Youth united

By Muriel Cooper Photos Yanni

Twenty years ago, Maree Strong had a vision of how she wanted to run outreach groups for children and young adults, ‘I was shy, so I told other people about it, but no one listened, says Maree with a chuckle, ‘so I had to do it myself.’

Maree’s five children attended youth groups, but Maree’s vision, although spiritually based, was also about more – learning life skills like communicating, getting along with one another, and focusing on what they had, rather than what they didn’t have. ‘My aim was to give them a lifeline for the future,’ she says. Although not overtly religious, spiritual practices like reflection and gratitude have been preserved.

Now, twenty years on, Maree’s youth group ‘Youth United’, based at the Uniting Church in Hastings, is an integral part of the Western Port community.

‘The first night, I got eight children; after that, it just blossomed. I could not have visualised where it was going to go. It started with one group, then went to two, and kept going.’

Maree’s groups are not just about spirituality and learning life skills, they’re about having fun, like shaving cream surfing. Money is always tight, so when the conditions are right, a tarpaulin is put down and covered with shaving cream, and bubble bath soap for everyone to surf along, an activity Maree hopes to reintroduce now that Covid restrictions have eased. Karaoke is another popular activity.

Meetings begin with craft (Maree strongly believes in creative activities), and then there’s gratitude and reflection. ‘And food,’ Maree says. ‘There’s got to be food.’ Meetings end with Milo and a game, ‘Usually keeping something off me,’ she says with a laugh. Life isn’t always fun, though; ‘There’s always trauma and sorrow in life,’ she says. During reflection, the participants listen to and support one another.

Maree believes one of the most important life lessons is learning to believe in yourself. ‘Sometimes kids look down on themselves. If you don’t like yourself, then you can’t move forward,’ she says. So, what’s her secret? Maree says being consistent, having a gratitude circle and developing self-confidence and self-trust. showing kids that the trust they put in her, they can put in themselves.

Maree and the participants also go out into the community. Before Christmas, they potted plants and gave them out as small acts of kindness, and a group visited the residents and staff at The Bays Nursing Home, dispensing gifts, and cheer. ‘It changed them quite a bit,’ says Maree, ‘and they enjoyed it so much they’re talking about doing it again.’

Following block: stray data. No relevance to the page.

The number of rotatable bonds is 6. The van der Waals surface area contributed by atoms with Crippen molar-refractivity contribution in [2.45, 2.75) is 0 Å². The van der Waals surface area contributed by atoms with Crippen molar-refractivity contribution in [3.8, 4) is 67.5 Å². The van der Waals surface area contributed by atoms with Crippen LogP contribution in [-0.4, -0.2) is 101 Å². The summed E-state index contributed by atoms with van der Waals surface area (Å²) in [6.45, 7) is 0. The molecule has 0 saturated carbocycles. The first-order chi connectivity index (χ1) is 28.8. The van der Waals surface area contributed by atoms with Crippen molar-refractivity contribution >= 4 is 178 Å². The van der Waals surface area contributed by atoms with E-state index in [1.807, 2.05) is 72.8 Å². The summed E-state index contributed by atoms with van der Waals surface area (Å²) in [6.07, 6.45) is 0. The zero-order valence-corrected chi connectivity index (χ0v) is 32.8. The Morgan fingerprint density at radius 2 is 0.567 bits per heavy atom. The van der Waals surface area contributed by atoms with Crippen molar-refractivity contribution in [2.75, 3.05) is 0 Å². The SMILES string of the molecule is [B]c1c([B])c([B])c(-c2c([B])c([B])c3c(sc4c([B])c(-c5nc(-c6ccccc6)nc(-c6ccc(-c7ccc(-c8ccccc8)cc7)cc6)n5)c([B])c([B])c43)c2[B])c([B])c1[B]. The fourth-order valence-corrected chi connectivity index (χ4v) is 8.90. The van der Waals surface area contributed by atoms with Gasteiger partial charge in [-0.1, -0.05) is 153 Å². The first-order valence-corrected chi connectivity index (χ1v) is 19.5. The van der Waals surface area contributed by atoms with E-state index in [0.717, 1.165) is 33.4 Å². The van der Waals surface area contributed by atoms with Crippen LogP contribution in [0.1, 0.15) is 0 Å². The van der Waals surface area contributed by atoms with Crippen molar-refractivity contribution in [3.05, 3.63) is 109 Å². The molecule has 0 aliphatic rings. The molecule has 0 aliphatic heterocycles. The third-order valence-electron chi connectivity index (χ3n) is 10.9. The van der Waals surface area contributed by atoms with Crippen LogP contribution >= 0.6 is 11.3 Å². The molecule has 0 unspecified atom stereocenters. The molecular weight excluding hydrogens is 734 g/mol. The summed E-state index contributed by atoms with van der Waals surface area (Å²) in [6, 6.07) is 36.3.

Another activity Maree hopes will return is ‘Carols by Afternoon Light’ at Christmas, which Maree organised just before the pandemic. The children and young adults wrote a play, and other faiths joined in an ecumenical performance followed by a barbeque that highlighted the importance of community.

One activity held every year without fail is that Maree invites the children and young adults to her home for a meal.

No one is more aware than Maree of the effect Covid has had on children and young adults. ‘So many of them are anxious and shy now,’ she says. ‘My focus for them is on hope; sadly not such a big thing in their lives these days. You need to be part of something.’

Maree includes parents, and participants must have a parent’s permission to attend. She runs a drop-in group on Fridays for parents and children and has even organised a singles group for parents without partners. Money, craft items, and food are donated so that the activities can be free of charge.

Maree’s efforts were rewarded recently when she became reacquainted with one of the participants who is now twenty. She spoke glowingly about her time with Maree and said, ‘For me, it’s just family.’

Maree acknowledges the assistance she’s had along the way. ‘Over the years, people have helped, supported, and trusted me,’ she said. ‘It’s made such a difference. For me, it’s all about community.’

The best way for children and young adults to become involved is to turn up at one of Youth United’s meetings. They are:

Mondays from 6.30PM grades four to nine.

Every second Tuesday at 6.30PM is for those children who like a quiet group.

Wednesday nights at 6.30PM is the main group meeting.

Sunday nights are for years ten and up.

Friday afternoons are a drop in time for both parents and children

For more information, call Maree on 0424 249 601

Donations are always welcome. The best way to donate is to drop off your donation at one of the meetings. Financial donations dedicated to Youth United can also be made to the Uniting Church:

Rev. Nigel McBrien

0456 298 267


PO Box 25 Hastings Vic 3915

Peninsula Essence – April 2023